Ending the ‘exclusions culture’

Written by: Pete Henshaw | Published:
Image: Adobe Stock

We must take action to end the culture of exclusion that has emerged in recent years and which is pushing vulnerable children into the hands of gangs and criminals. Pete Henshaw reports


From 2010 to 2020, children aged 12 to 14 consistently have the highest numbers of exclusions – these are the children most at risk of becoming involved with the criminal justice system.

A “culture of exclusion” is emerging in our schools – secondary, but also primary – which has seen a gradual but steady rise in children being thrown out of their schools.

Permanent exclusion figures stood at 5,082 in 2010/11 but by 2018/19, before Covid, they hit 7,894. Even in the Covid-hit 2019/20, our mainstream education system managed to exclude 5,057 children.

And as ever with exclusion figures – those with SEND, certain ethnic minorities, disadvantaged children and those in care are disproportionately more likely to be kicked out of school.

A new report from the Commission on Young Lives (2022) has set out evidence that exclusion culture is spiralling out of control – with one case of a five-year-old child being suspended 17 times in eight months perhaps summing up the problem (he turned out to have undiagnosed autism).

The report is calling for this “exclusions culture” to end and a “new era of inclusive education to tackle the scourge of teenage violence and exploitation”.

The report is the third to be published by the commission (SecEd, 2022) and it presents evidence of the stark links between being out of school and the risk of exploitation, serious violence, crime and county lines, grooming and abuse, and becoming involved in the criminal justice system.

Furthermore, the report highlights the thousands of children who are persistently absent from school and the disproportionate number of Black children who are not attending or are excluded.

It also accuses the inspection system of not valuing inclusion and as such allowing perverse incentives to develop that encourage some schools to remove children from their school roll.

The report highlights that one in five (22%) children who have been permanently excluded have also been cautioned or sentenced for a serious violence offence; 59% of children who have been permanently excluded have also been cautioned or sentenced for an offence.

It highlights evidence from school leaders and youth workers about how criminal gangs are targeting young people for exclusion by encouraging them to take drugs or weapons to school, or for violent behaviour.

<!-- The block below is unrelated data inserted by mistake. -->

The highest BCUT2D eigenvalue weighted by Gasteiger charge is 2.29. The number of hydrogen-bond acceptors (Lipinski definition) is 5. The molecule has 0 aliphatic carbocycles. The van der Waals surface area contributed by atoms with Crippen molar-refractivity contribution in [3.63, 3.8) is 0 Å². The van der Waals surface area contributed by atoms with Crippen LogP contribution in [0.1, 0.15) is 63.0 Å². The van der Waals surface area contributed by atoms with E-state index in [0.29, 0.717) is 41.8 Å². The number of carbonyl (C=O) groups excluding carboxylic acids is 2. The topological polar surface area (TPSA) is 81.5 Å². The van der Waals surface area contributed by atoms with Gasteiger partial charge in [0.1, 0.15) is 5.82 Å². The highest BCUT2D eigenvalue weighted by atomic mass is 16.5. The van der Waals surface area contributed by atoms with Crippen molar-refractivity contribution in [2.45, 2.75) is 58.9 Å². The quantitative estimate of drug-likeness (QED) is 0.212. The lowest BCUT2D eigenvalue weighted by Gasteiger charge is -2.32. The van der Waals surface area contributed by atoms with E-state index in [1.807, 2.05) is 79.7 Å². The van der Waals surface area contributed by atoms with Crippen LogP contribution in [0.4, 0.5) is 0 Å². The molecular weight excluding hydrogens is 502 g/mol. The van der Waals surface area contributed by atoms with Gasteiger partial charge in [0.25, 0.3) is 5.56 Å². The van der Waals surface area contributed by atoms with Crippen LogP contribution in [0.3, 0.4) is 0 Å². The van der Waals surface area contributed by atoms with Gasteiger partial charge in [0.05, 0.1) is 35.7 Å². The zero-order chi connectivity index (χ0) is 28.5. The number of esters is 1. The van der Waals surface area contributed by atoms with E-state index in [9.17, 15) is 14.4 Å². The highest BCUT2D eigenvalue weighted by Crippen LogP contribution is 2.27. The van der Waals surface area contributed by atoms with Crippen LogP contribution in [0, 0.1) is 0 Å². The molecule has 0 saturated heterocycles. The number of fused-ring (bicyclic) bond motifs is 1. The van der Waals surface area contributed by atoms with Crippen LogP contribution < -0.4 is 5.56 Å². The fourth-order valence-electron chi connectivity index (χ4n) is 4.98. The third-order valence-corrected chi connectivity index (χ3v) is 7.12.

Commission chair, Anne Longfield – the former children’s commissioner – said: “Look behind the headlines of the tragic deaths, acts of serious violence and criminal exploitation of our young people over recent years and so often you see a pattern of children disengaging and falling out of school and into harm.”

Ms Longfield says that there are already plenty of inclusive schools and colleges around the country “showing how it can be done” and the report includes a number of case studies.

It also sets out radical proposals, including calling for a ban on primary school exclusions from 2026 and greater incentives for secondary schools to reduce exclusions.

This would create a system whereby removal of a child from secondary school becomes “a genuine last resort” and is only possible following a programme of support and when signed off by the CEO of an academy or MAT, or the director of children’s services in a local authority school.

It wants to see schools reporting annual figures for children who have been excluded or moved from the school roll and proposes that no school should receive a “good” or “outstanding” Ofsted rating without “reaching a new inclusion measurement”.

Alongside this, it proposes a new transitional fund to “pump prime” local authority area-wide inclusion strategies and support packages for schools, including therapeutic support, educational psychologists, family workers, youth workers, and mental health support. It also suggests placing teams of youth and community workers in all schools, calls for alternative provision to be renamed “specialist provision”, and for pupil referral units to be scrapped.

Elsewhere, the report raises its concerns that Black children are more likely to be excluded. They are too often seen as “offenders” and can face “adultification” at school.

The report points to the recent case of Child Q, a teenage girl who was left traumatised after being strip-searched at school by Met police officers while on her period.

“The process of adultification is one which disproportionately harms Black children, presenting them as older than they really are and thus not treating them with the care and protection that should be afforded to minors.”

It proposes making race equality a core part of teacher training and reforming the school curriculum to make it more inclusive.
Ms Longfield added: “A system that has no real accountability for a five-year-old boy being excluded 17 times in a year, or where a vulnerable teenager is out of school for months or even years, is not a system that is working for every child.

“Over recent years, we have seen the growth of an exclusions culture that perversely rewards removing some vulnerable children from school roll.

“That must not continue. We need a new culture of inclusion and accountability, that recognises and rewards nurture and which sticks with children and families from cradle to career.

The Commission on Young Lives launched in September 2021 and is a year-long independent commission aimed at creating a blueprint for a new and affordable national system of support, focused on preventing crisis and improving the life chances of vulnerable young people.


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